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Walter White’s America

 

The use of America’s “A Horse with No Name” in the third episode of the second season of the show Breaking Bad was perfect. The clip above is not the highest quality, but the best available. (Other posters for some reason felt the need to superimpose the lyrics.)

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Dewey Bunnell and Gerry Beckley (Photo: America’s website)

The song doesn’t play through the entire scene, but sets the mood perfectly at the beginning. Perhaps the reasons it works well is that the song is so familiar and non-threatening – while Walter White is all about a latent and explosive man masquerading as a fellow who is familiar and non-threatening.

“A Horse with No Name” and White start at the same mellow place. White is riding peacefully, singing along with the song on the radio. He gets pulled over for a broken windshield. It was broken by a body or debris from a plane disaster that he indirectly caused. His calm quickly unravels and he ends up pepper sprayed and arrested. There is something brilliant about opening the scene with the calmest of all soft rock tunes and ending it with White, awash in guilt, screaming in the back of a police car.

America also had hits with “Ventura Highway,” “Sister Golden Hair,” “Lonely People” and “Tin Man.” The band, which still is together, was formed in 1970. The three principals — Dewey Bunnell, Dan Peek and Gerry Beckley – met in high school in England, where their Air Force fathers were stationed. The band is in the Vocal Group Hall of Fame and has a star on the Hollywood Walk of Fame, according to Wikipedia.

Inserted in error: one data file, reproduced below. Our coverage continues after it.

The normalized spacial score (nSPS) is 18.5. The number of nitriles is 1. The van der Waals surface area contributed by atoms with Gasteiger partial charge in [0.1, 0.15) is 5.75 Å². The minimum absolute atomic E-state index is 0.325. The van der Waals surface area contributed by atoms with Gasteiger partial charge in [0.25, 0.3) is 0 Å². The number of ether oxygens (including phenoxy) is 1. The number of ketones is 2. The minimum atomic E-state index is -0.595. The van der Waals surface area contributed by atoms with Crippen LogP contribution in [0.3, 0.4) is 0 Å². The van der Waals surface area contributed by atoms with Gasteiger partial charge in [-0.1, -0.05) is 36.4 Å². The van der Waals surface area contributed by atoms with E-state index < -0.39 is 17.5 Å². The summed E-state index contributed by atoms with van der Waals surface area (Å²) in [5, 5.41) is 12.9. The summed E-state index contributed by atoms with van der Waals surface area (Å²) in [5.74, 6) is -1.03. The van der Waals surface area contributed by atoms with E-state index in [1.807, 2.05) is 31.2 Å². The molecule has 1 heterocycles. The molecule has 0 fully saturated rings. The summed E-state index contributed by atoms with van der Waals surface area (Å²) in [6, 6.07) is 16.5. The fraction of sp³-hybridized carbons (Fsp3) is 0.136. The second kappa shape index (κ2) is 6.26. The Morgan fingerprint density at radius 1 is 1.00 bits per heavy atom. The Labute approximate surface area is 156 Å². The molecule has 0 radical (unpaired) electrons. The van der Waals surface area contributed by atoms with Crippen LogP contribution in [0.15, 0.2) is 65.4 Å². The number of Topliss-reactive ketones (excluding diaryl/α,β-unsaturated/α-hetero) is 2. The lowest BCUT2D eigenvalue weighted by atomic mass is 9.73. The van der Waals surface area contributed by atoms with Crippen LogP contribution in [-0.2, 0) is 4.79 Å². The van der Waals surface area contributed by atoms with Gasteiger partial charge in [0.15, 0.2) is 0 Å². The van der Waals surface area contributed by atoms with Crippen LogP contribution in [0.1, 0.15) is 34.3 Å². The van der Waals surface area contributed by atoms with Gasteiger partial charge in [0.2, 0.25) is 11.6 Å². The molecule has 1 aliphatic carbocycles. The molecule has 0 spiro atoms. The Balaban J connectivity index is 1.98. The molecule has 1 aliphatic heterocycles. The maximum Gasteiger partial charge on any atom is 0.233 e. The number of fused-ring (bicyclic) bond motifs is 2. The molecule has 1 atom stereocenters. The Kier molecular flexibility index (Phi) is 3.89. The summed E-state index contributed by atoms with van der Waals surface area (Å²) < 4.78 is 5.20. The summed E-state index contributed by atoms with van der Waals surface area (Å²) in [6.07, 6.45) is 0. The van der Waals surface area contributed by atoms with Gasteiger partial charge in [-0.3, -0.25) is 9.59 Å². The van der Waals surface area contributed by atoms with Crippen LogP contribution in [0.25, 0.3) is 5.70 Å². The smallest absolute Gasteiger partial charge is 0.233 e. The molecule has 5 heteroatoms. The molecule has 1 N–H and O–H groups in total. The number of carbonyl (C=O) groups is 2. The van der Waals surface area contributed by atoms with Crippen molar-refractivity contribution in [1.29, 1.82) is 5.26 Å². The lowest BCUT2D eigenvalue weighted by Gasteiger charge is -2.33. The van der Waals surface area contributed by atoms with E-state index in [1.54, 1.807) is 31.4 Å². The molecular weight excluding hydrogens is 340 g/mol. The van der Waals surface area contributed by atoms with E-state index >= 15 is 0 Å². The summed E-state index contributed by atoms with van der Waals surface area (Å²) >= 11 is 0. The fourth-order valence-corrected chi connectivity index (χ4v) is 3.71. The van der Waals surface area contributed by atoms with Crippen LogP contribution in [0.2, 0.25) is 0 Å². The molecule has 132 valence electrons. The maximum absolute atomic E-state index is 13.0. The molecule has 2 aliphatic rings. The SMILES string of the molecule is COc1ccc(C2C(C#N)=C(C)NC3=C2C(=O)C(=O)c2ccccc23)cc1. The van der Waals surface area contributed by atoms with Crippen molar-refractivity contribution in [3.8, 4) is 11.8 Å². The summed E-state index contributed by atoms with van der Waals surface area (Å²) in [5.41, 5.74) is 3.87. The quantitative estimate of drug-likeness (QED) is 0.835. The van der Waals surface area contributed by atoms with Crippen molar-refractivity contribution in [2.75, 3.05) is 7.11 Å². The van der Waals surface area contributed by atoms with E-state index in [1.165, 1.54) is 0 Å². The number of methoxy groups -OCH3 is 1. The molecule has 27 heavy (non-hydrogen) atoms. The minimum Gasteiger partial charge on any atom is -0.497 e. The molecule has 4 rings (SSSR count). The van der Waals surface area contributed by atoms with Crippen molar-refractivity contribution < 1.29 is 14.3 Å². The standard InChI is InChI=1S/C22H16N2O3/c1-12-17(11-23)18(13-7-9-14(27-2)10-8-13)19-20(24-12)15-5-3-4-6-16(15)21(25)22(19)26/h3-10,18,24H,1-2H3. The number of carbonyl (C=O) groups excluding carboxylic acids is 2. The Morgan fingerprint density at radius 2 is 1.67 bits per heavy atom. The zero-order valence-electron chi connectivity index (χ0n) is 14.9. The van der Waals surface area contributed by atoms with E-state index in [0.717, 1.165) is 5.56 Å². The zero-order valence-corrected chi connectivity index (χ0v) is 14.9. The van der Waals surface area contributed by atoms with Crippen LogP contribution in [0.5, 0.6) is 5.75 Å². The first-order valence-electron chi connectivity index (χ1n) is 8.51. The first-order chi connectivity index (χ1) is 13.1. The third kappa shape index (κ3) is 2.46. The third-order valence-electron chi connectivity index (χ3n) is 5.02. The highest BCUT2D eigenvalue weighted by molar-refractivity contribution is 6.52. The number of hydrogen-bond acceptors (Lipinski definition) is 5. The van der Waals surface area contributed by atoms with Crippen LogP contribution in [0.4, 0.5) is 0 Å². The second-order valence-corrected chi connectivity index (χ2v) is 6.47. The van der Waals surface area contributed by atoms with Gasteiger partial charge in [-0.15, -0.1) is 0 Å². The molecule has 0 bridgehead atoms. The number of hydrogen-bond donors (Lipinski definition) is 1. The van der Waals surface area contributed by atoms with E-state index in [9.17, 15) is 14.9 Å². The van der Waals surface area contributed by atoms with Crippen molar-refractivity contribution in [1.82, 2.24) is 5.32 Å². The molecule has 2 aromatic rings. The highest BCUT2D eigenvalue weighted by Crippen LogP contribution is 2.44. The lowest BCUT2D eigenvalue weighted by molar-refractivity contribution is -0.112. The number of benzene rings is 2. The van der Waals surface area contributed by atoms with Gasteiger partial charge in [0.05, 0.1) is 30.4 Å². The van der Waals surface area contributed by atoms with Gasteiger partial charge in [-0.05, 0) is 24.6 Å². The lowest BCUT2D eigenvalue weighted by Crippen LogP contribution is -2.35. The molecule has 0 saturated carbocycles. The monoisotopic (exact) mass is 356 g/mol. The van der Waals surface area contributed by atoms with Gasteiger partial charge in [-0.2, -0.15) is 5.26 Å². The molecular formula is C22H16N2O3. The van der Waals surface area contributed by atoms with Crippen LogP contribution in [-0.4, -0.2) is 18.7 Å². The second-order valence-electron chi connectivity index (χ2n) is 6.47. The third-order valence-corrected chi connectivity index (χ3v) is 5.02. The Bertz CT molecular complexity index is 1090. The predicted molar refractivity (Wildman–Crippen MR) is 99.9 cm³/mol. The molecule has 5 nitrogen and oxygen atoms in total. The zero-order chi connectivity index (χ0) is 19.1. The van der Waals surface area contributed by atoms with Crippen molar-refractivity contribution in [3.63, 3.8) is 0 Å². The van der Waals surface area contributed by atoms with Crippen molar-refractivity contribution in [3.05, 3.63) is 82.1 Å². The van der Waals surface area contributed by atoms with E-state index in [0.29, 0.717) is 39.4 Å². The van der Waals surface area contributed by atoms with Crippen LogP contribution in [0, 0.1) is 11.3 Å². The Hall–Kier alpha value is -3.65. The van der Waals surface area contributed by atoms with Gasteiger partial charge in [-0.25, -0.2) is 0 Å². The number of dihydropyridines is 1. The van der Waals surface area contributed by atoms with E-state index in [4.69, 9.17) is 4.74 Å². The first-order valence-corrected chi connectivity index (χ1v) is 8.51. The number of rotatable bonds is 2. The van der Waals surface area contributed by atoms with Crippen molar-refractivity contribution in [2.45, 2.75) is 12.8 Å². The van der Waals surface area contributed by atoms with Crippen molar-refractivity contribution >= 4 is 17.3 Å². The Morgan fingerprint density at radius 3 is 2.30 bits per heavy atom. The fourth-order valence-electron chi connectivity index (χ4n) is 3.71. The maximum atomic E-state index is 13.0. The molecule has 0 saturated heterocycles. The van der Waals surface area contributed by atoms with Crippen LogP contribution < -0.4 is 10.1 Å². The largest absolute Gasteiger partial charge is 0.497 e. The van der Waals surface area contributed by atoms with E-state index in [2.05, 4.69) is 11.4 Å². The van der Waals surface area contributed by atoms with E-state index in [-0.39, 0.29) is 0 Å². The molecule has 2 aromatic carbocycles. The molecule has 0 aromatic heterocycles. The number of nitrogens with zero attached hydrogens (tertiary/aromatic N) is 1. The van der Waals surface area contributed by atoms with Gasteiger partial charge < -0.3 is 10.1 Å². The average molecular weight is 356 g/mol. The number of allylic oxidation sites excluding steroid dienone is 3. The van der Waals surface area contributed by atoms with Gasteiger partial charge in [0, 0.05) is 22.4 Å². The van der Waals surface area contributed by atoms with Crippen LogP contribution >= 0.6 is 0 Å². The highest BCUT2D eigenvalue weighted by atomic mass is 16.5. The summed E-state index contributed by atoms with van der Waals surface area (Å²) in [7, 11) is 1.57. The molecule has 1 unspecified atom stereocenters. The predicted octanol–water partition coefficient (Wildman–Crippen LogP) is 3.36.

Team Rock has some interesting material on the band and “A Horse with No Name.” The song, which was America’s first hit, was banned by a Kansas City radio station because it was thought to be about drugs (and that “horse” was a reference to heroin). Dan Peek left the band in 1977 and shifted to Christian music, where he had some success. He died in 2011 at age 60.

Worthy of note: The likely low point for the band was a 32-date tour of apartheid-era South Africa.

Below is “Ventura Highway.”

Here’s What’s Here

The Daily Music Break explores every genre of music, from hip hop to opera. It's simple: Boundaries are dumb. It's all good. Here is more about the site and here is our index:

--A Tribe Called Quest to The Dick Hyman Trio (In other words, A to H)

--Indigo Girls to Queen Ida (I to Q)

--Radiohead to ZZ Top (R to Z)

Reading Music

The stories of the great bands and musicians are fascinating. Musicians as a group are brilliant, but often troubled. The combination of creativity and drama makes for great reading.

Here are some books to check out.

Duke Ellington brought class, sophistication and style to jazz which, until that point, was proudly unpolished and raucous. His story is profound. The author, Terry Teachout, also wrote "Pops," the acclaimed bio of Louis Armstrong. Click here or on the image.

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What else is there to say? Here is the story behind every song written by The Beatles. Click here or on the image.

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The Grateful Dead don't get enough credit for the profound nature of its lyrics. Many of the band's songs are driven by a deep and literate Americana ("I'm Uncle Sam/That's who I am/Been hidin' out/In a rock and roll band" and "Majordomo Billy Bojangles/Sit down and have a drink with me/What's this about Alabama/Keeps comin' back to me?").

David Dodd's exhaustive study tells the story, song by song. Click here or on the image.

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